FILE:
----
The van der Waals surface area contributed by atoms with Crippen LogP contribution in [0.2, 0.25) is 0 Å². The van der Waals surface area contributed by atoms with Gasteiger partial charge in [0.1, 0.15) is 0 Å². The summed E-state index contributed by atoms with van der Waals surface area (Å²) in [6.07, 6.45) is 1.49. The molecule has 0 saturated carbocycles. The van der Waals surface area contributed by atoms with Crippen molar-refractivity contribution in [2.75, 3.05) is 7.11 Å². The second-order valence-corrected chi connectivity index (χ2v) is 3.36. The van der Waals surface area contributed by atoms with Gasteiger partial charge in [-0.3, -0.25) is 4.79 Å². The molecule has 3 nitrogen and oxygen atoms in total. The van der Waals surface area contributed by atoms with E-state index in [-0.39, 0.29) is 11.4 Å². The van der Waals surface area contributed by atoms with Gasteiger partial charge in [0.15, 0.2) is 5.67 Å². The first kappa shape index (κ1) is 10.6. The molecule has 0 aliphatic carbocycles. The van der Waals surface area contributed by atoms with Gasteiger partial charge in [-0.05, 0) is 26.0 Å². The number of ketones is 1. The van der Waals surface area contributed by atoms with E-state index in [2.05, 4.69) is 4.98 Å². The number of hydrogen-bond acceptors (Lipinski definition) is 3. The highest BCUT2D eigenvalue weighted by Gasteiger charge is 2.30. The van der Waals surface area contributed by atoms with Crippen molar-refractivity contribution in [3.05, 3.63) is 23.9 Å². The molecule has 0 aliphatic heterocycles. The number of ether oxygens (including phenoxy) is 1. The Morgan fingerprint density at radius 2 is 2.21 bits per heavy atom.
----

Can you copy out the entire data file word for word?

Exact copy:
The van der Waals surface area contributed by atoms with Crippen LogP contribution in [0.2, 0.25) is 0 Å². The van der Waals surface area contributed by atoms with Gasteiger partial charge in [0.1, 0.15) is 0 Å². The summed E-state index contributed by atoms with van der Waals surface area (Å²) in [6.07, 6.45) is 1.49. The molecule has 0 saturated carbocycles. The van der Waals surface area contributed by atoms with Crippen molar-refractivity contribution in [2.75, 3.05) is 7.11 Å². The second-order valence-corrected chi connectivity index (χ2v) is 3.36. The van der Waals surface area contributed by atoms with Gasteiger partial charge in [-0.3, -0.25) is 4.79 Å². The molecule has 3 nitrogen and oxygen atoms in total. The van der Waals surface area contributed by atoms with E-state index in [-0.39, 0.29) is 11.4 Å². The van der Waals surface area contributed by atoms with Gasteiger partial charge in [0.15, 0.2) is 5.67 Å². The first kappa shape index (κ1) is 10.6. The molecule has 0 aliphatic carbocycles. The van der Waals surface area contributed by atoms with Gasteiger partial charge in [-0.05, 0) is 26.0 Å². The number of ketones is 1. The van der Waals surface area contributed by atoms with E-state index in [2.05, 4.69) is 4.98 Å². The number of hydrogen-bond acceptors (Lipinski definition) is 3. The highest BCUT2D eigenvalue weighted by Gasteiger charge is 2.30. The van der Waals surface area contributed by atoms with Crippen molar-refractivity contribution in [3.05, 3.63) is 23.9 Å². The molecule has 0 aliphatic heterocycles. The number of ether oxygens (including phenoxy) is 1. The Morgan fingerprint density at radius 2 is 2.21 bits per heavy atom.